David Bourget (Western Ontario)
David Chalmers (ANU, NYU)
Rafael De Clercq
Jack Alan Reynolds
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Economics and Philosophy 10 (02):195- (1994)
Expected-utility theory has been a popular and influential theory in philosophy, law, and the social sciences. While its original developers, von Neumann and Morgenstern, presented it as a purely predictive theory useful to the practitioners of economic science, many subsequent theorists, particularly those outside of economics, have come to endorse EU theory as providing us with a representation of reason. But precisely in what sense does EU theory portray reason? And does it do so successfully? There are two strikingly different answers to these questions in the literature. On the one hand, there is the view of people such as David Gauthier that EU theory is an implementation of the idea that reason's only role is instrumental. On the other hand, there is the view suggested by Leonard Savage that the theory is a “formal” and noninstrumental characterization of our reasoning process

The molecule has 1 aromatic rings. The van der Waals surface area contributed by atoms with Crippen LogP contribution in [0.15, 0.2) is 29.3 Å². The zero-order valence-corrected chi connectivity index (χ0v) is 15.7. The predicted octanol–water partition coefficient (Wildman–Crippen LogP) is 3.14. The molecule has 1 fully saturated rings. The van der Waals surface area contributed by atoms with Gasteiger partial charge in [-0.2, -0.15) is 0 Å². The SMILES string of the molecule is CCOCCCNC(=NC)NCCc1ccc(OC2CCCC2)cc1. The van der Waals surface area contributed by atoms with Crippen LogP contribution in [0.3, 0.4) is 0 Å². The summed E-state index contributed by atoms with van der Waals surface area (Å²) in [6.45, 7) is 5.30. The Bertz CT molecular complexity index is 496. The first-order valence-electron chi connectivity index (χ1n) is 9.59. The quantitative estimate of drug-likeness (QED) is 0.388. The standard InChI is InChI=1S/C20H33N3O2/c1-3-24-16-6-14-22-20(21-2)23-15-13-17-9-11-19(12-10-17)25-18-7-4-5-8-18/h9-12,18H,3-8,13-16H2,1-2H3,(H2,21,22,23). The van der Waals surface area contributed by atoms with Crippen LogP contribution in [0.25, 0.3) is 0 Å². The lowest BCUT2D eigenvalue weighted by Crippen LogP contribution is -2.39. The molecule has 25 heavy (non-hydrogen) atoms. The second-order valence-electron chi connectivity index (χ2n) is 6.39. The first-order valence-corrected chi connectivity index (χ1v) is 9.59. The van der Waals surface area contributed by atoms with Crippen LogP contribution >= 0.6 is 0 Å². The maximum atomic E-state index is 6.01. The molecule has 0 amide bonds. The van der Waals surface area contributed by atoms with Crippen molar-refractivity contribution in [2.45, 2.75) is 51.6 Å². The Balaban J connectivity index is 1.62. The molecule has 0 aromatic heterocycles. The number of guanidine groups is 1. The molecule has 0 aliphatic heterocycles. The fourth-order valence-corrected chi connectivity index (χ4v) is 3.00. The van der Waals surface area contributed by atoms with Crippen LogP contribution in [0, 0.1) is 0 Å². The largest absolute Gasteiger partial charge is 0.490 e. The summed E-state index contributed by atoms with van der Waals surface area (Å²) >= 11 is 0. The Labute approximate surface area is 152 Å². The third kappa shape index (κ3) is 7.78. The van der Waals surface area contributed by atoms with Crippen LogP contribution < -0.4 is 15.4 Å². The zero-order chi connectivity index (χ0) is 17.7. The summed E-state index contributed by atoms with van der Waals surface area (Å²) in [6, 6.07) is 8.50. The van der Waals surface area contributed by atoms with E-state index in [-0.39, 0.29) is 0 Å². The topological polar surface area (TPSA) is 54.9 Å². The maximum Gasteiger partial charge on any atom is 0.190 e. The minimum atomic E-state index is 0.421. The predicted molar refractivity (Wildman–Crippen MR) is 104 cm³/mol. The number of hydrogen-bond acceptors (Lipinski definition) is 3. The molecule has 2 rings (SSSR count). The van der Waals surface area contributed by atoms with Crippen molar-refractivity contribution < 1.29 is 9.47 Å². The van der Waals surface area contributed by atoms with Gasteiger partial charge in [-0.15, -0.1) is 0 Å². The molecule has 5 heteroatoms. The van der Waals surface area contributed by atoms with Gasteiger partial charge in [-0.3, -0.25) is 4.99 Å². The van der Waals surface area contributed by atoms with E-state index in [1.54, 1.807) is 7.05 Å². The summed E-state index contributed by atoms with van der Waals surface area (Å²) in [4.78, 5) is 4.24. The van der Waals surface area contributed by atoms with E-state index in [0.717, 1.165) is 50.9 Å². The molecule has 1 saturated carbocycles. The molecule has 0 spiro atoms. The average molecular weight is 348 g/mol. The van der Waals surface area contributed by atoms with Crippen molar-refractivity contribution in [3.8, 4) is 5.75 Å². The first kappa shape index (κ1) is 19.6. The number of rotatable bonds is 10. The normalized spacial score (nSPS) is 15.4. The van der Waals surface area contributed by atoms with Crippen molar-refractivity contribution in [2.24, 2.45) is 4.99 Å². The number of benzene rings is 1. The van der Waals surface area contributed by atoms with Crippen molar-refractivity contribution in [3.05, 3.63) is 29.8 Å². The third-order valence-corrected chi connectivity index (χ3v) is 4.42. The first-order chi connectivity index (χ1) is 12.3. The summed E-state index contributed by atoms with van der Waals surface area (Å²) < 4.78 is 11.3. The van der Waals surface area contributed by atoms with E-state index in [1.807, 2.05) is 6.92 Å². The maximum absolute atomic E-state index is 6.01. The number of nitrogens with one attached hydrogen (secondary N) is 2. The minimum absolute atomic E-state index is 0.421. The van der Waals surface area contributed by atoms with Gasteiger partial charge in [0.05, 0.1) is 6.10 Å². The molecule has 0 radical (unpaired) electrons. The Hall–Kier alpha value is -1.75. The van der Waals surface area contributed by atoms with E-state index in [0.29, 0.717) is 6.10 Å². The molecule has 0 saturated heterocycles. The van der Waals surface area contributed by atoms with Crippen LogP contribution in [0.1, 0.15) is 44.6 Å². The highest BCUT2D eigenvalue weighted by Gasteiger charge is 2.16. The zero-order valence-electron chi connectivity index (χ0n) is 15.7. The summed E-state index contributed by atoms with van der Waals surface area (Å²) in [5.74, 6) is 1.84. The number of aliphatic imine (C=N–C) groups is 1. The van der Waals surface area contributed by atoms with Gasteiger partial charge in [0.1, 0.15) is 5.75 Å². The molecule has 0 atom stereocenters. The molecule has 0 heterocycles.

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References found in this work BETA
Maurice Allais & Ole Hagen (eds.) (1979). Expected Utility Hypotheses and the Allais Paradox. D. Reidel.
Elizabeth Anderson (1993). Value in Ethics and Economics. Harvard University Press.
David Owen Brink (1989). Moral Realism and the Foundations of Ethics. Cambridge University Press.
James Dreier (1993). Structures of Normative Theories. The Monist 76 (1):22-40.
David P. Gauthier (1986). Morals by Agreement. Oxford University Press.
Citations of this work BETA
Raul Hakli, Kaarlo Miller & Raimo Tuomela (2010). Two Kinds of We-Reasoning. Economics and Philosophy 26 (03):291-320.
Chrisoula Andreou (2005). Incommensurable Alternatives and Rational Choice. Ratio 18 (3):249–261.
Janice Richardson (2007). Contemporary Feminist Perspectives on Social Contract Theory. Ratio Juris 20 (3):402-423.
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